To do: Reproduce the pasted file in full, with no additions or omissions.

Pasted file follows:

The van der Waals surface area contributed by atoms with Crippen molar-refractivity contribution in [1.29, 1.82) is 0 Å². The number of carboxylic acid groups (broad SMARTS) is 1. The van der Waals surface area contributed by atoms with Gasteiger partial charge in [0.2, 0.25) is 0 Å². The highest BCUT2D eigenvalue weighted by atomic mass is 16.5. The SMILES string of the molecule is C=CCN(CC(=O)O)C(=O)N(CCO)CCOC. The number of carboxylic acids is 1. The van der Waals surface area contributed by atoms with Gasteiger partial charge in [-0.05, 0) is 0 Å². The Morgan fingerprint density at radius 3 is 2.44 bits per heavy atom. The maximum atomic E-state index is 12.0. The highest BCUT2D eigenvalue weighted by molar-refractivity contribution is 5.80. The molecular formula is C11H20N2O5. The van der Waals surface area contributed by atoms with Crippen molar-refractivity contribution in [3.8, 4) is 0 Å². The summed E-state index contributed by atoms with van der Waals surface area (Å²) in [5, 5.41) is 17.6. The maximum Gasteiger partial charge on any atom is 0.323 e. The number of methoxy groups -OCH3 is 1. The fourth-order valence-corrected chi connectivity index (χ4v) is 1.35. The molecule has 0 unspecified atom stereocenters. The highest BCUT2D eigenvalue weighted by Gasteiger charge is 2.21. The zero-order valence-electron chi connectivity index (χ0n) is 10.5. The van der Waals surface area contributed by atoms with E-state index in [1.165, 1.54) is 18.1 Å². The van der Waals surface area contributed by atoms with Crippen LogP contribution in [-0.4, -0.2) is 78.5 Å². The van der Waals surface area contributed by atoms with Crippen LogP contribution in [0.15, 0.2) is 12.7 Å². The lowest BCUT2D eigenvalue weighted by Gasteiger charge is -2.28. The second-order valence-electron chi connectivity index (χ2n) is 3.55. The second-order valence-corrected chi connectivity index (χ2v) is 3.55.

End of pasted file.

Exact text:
The van der Waals surface area contributed by atoms with Crippen molar-refractivity contribution in [1.29, 1.82) is 0 Å². The number of carboxylic acid groups (broad SMARTS) is 1. The van der Waals surface area contributed by atoms with Gasteiger partial charge in [0.2, 0.25) is 0 Å². The highest BCUT2D eigenvalue weighted by atomic mass is 16.5. The SMILES string of the molecule is C=CCN(CC(=O)O)C(=O)N(CCO)CCOC. The number of carboxylic acids is 1. The van der Waals surface area contributed by atoms with Gasteiger partial charge in [-0.05, 0) is 0 Å². The Morgan fingerprint density at radius 3 is 2.44 bits per heavy atom. The maximum atomic E-state index is 12.0. The highest BCUT2D eigenvalue weighted by molar-refractivity contribution is 5.80. The molecular formula is C11H20N2O5. The van der Waals surface area contributed by atoms with Crippen molar-refractivity contribution in [3.8, 4) is 0 Å². The summed E-state index contributed by atoms with van der Waals surface area (Å²) in [5, 5.41) is 17.6. The maximum Gasteiger partial charge on any atom is 0.323 e. The number of methoxy groups -OCH3 is 1. The fourth-order valence-corrected chi connectivity index (χ4v) is 1.35. The molecule has 0 unspecified atom stereocenters. The highest BCUT2D eigenvalue weighted by Gasteiger charge is 2.21. The zero-order valence-electron chi connectivity index (χ0n) is 10.5. The van der Waals surface area contributed by atoms with E-state index in [1.165, 1.54) is 18.1 Å². The van der Waals surface area contributed by atoms with Crippen LogP contribution in [-0.4, -0.2) is 78.5 Å². The van der Waals surface area contributed by atoms with Crippen LogP contribution in [0.15, 0.2) is 12.7 Å². The lowest BCUT2D eigenvalue weighted by Gasteiger charge is -2.28. The second-order valence-electron chi connectivity index (χ2n) is 3.55. The second-order valence-corrected chi connectivity index (χ2v) is 3.55.